One of the most important lessons I have learned from being sick is the importance of saying no and creating healthy boundaries.  I am by no means great at doing this, but as time goes on I am getting better and better.   There is a certain amount of stress in my life I cannot avoid at present, but this stress really is limited to my body, my finances, and anything that happens to my inner circle of loved ones – that’s a tiny set of people and issues, at the end of the day.   And when I do face stress that cannot be avoided, I force myself to set limits on it.  Upset about a bad doctor appointment or a negative test result?  I give myself exactly 24 hours to mope about it and then I let it go.  Period.  Ruminating over something that I have no control over and that happened last week, much less six months ago, is a really dumb way to use up my limited resources for handling stress today.

The rest of the stress I face in life is stress I can choose to avoid.  And I am making every effort at present to do just that.  I cannot – and will not – cope with drama when I am already in the red zone.  I will let passive aggressive (or aggressive) comments or questions slide off my back.  I will not worry endlessly if someone is upset at me over an unintended slight.  I will not feel obligated to help other people fix their problems.  I will not take the bait when I am poked.  I will quickly and quietly escort troublemakers to the door.  And I won’t beat myself up for that.  This doesn’t make me a selfish or callous person – I am simply putting my own oxygen mask on first.   If I allow myself to get sucked into avoidable stress right now, I have no one to blame but myself.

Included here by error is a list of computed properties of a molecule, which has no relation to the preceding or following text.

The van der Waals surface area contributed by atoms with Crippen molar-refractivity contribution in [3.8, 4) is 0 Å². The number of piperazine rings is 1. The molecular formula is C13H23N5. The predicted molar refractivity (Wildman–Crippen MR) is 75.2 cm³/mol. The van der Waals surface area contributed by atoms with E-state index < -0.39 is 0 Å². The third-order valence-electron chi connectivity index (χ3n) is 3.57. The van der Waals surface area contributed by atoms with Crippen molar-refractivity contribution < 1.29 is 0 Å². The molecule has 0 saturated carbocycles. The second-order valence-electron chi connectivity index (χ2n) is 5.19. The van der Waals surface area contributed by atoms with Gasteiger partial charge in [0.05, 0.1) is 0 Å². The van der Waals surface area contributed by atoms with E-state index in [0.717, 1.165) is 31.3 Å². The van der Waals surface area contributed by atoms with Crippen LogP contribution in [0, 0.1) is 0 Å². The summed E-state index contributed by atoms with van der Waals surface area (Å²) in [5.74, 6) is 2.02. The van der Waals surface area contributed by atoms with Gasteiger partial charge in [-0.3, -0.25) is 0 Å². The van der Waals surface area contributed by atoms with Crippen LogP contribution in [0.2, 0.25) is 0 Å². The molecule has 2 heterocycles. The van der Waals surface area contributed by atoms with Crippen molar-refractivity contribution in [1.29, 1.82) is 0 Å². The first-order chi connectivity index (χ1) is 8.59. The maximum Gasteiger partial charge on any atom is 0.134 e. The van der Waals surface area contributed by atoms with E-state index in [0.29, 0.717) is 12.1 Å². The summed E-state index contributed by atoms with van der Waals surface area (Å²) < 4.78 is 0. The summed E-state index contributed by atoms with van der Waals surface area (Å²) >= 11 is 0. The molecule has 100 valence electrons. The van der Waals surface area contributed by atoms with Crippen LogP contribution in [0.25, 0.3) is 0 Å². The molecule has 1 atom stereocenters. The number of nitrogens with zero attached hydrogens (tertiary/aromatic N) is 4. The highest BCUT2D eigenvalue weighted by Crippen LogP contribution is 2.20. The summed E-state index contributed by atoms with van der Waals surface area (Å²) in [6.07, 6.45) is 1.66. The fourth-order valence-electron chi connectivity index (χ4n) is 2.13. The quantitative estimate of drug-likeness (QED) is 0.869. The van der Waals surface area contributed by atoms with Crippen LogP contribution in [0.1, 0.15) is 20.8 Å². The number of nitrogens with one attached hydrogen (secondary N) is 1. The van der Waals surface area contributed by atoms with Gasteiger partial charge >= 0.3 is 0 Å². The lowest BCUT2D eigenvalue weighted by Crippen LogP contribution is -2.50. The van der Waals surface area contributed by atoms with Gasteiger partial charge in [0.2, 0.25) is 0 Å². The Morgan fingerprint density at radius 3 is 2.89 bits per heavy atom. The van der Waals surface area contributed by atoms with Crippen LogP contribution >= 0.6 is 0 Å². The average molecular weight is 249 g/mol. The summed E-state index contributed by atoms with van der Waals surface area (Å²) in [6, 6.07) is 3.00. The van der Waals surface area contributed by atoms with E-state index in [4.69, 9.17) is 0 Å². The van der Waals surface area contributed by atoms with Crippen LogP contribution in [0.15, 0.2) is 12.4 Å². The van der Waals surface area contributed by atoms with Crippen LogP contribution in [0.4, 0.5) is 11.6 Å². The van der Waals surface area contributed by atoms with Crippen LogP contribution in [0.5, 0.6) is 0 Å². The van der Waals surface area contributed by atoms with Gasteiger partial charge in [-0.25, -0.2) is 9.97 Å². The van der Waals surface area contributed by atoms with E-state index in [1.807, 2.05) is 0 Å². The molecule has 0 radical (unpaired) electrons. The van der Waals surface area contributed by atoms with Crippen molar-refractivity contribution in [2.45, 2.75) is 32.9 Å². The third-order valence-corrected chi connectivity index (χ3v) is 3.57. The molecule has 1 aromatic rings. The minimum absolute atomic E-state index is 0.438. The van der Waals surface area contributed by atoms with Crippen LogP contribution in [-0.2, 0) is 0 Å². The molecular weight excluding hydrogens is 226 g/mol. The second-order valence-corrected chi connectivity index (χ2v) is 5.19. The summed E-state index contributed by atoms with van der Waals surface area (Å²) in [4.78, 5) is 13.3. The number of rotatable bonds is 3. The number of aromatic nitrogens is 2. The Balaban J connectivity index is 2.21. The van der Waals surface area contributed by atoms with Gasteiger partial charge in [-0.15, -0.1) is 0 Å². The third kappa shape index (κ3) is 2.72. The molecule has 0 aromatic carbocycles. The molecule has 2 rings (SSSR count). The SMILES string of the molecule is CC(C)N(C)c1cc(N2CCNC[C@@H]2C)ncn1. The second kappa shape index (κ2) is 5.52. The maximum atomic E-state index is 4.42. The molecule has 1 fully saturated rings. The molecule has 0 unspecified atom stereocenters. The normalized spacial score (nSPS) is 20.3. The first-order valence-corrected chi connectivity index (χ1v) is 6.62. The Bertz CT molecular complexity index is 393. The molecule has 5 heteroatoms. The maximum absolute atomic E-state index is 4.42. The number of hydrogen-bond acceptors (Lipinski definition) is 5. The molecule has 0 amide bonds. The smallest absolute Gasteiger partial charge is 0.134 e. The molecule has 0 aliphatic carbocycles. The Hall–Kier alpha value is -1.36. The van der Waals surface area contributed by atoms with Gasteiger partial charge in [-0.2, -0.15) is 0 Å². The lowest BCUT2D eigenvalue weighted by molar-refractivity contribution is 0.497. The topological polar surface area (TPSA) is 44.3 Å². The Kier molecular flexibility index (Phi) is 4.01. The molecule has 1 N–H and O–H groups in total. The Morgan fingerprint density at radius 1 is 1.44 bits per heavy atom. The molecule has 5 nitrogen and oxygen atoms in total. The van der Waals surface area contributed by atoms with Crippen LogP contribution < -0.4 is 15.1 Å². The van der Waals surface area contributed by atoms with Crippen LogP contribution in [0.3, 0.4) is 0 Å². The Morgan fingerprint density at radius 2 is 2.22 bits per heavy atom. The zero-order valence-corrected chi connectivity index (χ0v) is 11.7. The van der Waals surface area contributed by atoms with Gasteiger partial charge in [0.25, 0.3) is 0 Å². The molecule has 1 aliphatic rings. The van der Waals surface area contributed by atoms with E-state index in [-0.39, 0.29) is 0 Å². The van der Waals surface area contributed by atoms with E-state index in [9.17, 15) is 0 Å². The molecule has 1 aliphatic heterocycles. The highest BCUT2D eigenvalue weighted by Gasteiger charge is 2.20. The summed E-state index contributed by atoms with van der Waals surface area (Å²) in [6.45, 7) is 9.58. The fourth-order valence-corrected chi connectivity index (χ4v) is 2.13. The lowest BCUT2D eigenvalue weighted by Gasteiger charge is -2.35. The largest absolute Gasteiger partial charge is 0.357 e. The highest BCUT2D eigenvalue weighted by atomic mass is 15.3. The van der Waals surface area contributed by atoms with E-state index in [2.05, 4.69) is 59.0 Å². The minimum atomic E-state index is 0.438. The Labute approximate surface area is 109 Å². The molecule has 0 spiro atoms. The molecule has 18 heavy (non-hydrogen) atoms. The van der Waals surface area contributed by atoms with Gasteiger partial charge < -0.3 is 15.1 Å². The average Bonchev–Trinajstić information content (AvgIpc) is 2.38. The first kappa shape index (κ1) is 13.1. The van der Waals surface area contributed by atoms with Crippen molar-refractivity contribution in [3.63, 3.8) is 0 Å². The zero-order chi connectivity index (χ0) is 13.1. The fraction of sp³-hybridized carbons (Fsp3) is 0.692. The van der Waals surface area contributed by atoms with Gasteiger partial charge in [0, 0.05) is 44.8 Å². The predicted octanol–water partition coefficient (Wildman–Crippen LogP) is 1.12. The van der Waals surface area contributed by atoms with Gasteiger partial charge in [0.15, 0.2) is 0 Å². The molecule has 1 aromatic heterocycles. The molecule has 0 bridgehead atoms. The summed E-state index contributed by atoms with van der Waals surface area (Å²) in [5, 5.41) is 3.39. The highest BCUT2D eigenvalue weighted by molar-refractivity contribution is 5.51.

Saying no and laying down healthy boundaries stressed me out at first.  It is hard to do this and not feel guilty.  But with practice, this is getting easier and easier.  I am still far from being a Zen master, but I am getting better every day.  Not everyone has reacted well to the new boundaries, but I am okay with that too.  People that get mad when you put your own oxygen mask on first probably also failed to notice you were struggling to breathe in the first place.   Those aren’t the kinds of people you want in your life anyway.

You are the only one that can limit avoidable stress to protect your health, just like you are the one that is responsible if you get sick because you decided to eat fried chicken instead of kale (and sometimes it is worth it!).  If you want to have an oasis of calm, in spite of the stress you cannot avoid, you have to create it yourself.  No one can or will do it for you.